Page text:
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Dying the Right Way is written for seniors, families, and caregivers. Dying the Right Way prepares seniors and families for the time when caregiving is needed, and offers a system for caregiving in the home for either family caregivers or for monitoring professional caregivers. Dying the Right Way extends the caregiving experience to assist seniors in planning for the time when they might need care: through the document preparation phase, the search for a residential facility, life support, the dying experience, funeral planning, and settling of the estate.

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Genre: Family & Relationships
Author: Janice L. Evans
Publisher: Morgan James Publishing
Release: 2010-07-02
File: 328 Pages
ISBN-13: 9781600379369

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A nationally recognized pioneer in contemporary hospice care presents a compassionate guide for people who face life-challenging illnesses and those who care for them.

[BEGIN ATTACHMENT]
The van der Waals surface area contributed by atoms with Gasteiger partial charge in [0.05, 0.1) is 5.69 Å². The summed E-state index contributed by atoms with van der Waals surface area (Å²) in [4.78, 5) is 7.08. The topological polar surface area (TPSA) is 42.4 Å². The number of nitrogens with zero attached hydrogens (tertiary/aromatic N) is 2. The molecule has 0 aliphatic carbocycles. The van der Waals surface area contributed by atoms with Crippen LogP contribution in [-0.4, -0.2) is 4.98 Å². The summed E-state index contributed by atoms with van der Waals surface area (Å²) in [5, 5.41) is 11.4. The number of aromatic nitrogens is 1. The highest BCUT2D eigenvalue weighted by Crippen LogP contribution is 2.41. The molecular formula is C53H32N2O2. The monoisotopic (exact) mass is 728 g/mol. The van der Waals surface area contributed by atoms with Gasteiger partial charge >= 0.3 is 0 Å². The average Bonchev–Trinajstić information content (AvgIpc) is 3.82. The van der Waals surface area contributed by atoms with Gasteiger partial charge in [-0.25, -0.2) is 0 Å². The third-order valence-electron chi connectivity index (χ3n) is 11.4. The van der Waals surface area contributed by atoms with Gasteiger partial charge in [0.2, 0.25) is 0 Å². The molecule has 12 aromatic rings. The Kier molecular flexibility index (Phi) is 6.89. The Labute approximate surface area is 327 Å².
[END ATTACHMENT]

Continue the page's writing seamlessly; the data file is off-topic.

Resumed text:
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Genre: Death
Author: David Kessler
Publisher: Harper Perennial
Release: 1998
File: 204 Pages
ISBN-13: 0060929162

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Dying Right provides an overview of the Death With Dignity movement, a history of how and why Oregon legalized physician-assisted suicide, and an analysis of the future of physician-assisted suicide. Engaging the question of how to balance a patient's sense about the right way to die, a physician's role as a healer, and the state's interest in preventing killing, Dying Right captures the ethical, legal, moral, and medical complexities involved in this ongoing debate.

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Genre: Law
Author: Daniel Hillyard
Publisher: Routledge
Release: 2002-06
File: 312 Pages
ISBN-13: 9781135957698

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"When Business Harms Human Rights" uses reported narrations to discuss and analyze the experiences of individuals and communities from around the world, and examines the impact that business activities has had on their lives. The volume is situated within the broader subject area of business and human rights, and uses various methodologies to share the perspectives of affected individuals and communities. The narratives collected here follow rightsholders in their attempts to secure remedies, and examine the impact of the emerging legal regime of business and human rights.